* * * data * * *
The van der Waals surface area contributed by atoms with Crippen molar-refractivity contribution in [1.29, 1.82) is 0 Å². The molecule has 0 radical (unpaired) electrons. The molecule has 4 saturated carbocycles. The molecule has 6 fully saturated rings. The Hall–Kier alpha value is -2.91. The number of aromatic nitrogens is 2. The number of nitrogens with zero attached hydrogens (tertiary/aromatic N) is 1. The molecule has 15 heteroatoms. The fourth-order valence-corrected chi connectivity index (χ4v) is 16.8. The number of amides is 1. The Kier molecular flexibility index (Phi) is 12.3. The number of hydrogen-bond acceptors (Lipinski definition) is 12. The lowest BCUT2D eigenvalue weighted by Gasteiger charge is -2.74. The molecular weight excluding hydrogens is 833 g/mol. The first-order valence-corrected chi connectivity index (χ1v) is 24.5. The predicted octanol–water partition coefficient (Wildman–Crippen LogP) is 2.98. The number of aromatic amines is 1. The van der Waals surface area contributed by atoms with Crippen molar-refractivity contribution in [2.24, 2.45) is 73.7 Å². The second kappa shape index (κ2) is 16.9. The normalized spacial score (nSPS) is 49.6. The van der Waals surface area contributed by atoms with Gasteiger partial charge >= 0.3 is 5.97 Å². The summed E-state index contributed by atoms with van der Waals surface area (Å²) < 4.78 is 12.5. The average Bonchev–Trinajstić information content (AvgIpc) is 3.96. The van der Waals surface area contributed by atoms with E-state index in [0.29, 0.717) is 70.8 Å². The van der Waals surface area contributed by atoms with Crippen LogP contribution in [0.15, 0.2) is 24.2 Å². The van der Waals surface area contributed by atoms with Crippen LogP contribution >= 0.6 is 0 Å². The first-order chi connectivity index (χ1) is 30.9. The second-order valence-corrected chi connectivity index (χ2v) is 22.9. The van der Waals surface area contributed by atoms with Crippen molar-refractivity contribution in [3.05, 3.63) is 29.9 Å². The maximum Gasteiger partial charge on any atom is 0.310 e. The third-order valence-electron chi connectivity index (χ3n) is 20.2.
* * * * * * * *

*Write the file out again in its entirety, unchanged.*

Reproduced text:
The van der Waals surface area contributed by atoms with Crippen molar-refractivity contribution in [1.29, 1.82) is 0 Å². The molecule has 0 radical (unpaired) electrons. The molecule has 4 saturated carbocycles. The molecule has 6 fully saturated rings. The Hall–Kier alpha value is -2.91. The number of aromatic nitrogens is 2. The number of nitrogens with zero attached hydrogens (tertiary/aromatic N) is 1. The molecule has 15 heteroatoms. The fourth-order valence-corrected chi connectivity index (χ4v) is 16.8. The number of amides is 1. The Kier molecular flexibility index (Phi) is 12.3. The number of hydrogen-bond acceptors (Lipinski definition) is 12. The lowest BCUT2D eigenvalue weighted by Gasteiger charge is -2.74. The molecular weight excluding hydrogens is 833 g/mol. The first-order valence-corrected chi connectivity index (χ1v) is 24.5. The predicted octanol–water partition coefficient (Wildman–Crippen LogP) is 2.98. The number of aromatic amines is 1. The van der Waals surface area contributed by atoms with Crippen molar-refractivity contribution in [2.24, 2.45) is 73.7 Å². The second kappa shape index (κ2) is 16.9. The normalized spacial score (nSPS) is 49.6. The van der Waals surface area contributed by atoms with Gasteiger partial charge >= 0.3 is 5.97 Å². The summed E-state index contributed by atoms with van der Waals surface area (Å²) < 4.78 is 12.5. The average Bonchev–Trinajstić information content (AvgIpc) is 3.96. The van der Waals surface area contributed by atoms with E-state index in [0.29, 0.717) is 70.8 Å². The van der Waals surface area contributed by atoms with Crippen LogP contribution in [0.15, 0.2) is 24.2 Å². The van der Waals surface area contributed by atoms with Crippen LogP contribution >= 0.6 is 0 Å². The first-order chi connectivity index (χ1) is 30.9. The second-order valence-corrected chi connectivity index (χ2v) is 22.9. The van der Waals surface area contributed by atoms with Crippen molar-refractivity contribution in [3.05, 3.63) is 29.9 Å². The maximum Gasteiger partial charge on any atom is 0.310 e. The third-order valence-electron chi connectivity index (χ3n) is 20.2.